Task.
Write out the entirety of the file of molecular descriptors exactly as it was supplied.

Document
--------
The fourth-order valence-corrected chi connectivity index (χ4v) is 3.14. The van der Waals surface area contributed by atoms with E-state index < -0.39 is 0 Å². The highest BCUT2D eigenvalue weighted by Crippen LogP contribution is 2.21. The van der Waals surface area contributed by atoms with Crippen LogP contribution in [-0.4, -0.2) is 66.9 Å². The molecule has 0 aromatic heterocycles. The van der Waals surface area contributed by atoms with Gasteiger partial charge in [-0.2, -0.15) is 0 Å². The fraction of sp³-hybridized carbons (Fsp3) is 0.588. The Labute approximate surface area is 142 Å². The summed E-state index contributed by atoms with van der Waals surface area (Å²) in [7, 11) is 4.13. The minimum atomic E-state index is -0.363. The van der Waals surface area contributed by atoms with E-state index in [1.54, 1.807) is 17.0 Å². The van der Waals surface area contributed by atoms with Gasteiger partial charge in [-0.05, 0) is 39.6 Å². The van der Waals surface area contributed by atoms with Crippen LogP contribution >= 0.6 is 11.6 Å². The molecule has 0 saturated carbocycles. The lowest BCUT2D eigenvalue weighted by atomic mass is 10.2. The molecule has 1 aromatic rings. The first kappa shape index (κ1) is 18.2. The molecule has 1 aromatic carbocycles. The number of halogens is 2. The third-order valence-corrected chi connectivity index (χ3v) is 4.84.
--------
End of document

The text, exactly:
The fourth-order valence-corrected chi connectivity index (χ4v) is 3.14. The van der Waals surface area contributed by atoms with E-state index < -0.39 is 0 Å². The highest BCUT2D eigenvalue weighted by Crippen LogP contribution is 2.21. The van der Waals surface area contributed by atoms with Crippen LogP contribution in [-0.4, -0.2) is 66.9 Å². The molecule has 0 aromatic heterocycles. The van der Waals surface area contributed by atoms with Gasteiger partial charge in [-0.2, -0.15) is 0 Å². The fraction of sp³-hybridized carbons (Fsp3) is 0.588. The Labute approximate surface area is 142 Å². The summed E-state index contributed by atoms with van der Waals surface area (Å²) in [7, 11) is 4.13. The minimum atomic E-state index is -0.363. The van der Waals surface area contributed by atoms with E-state index in [1.54, 1.807) is 17.0 Å². The van der Waals surface area contributed by atoms with Gasteiger partial charge in [-0.05, 0) is 39.6 Å². The van der Waals surface area contributed by atoms with Crippen LogP contribution >= 0.6 is 11.6 Å². The molecule has 0 saturated carbocycles. The lowest BCUT2D eigenvalue weighted by atomic mass is 10.2. The molecule has 1 aromatic rings. The first kappa shape index (κ1) is 18.2. The molecule has 1 aromatic carbocycles. The number of halogens is 2. The third-order valence-corrected chi connectivity index (χ3v) is 4.84.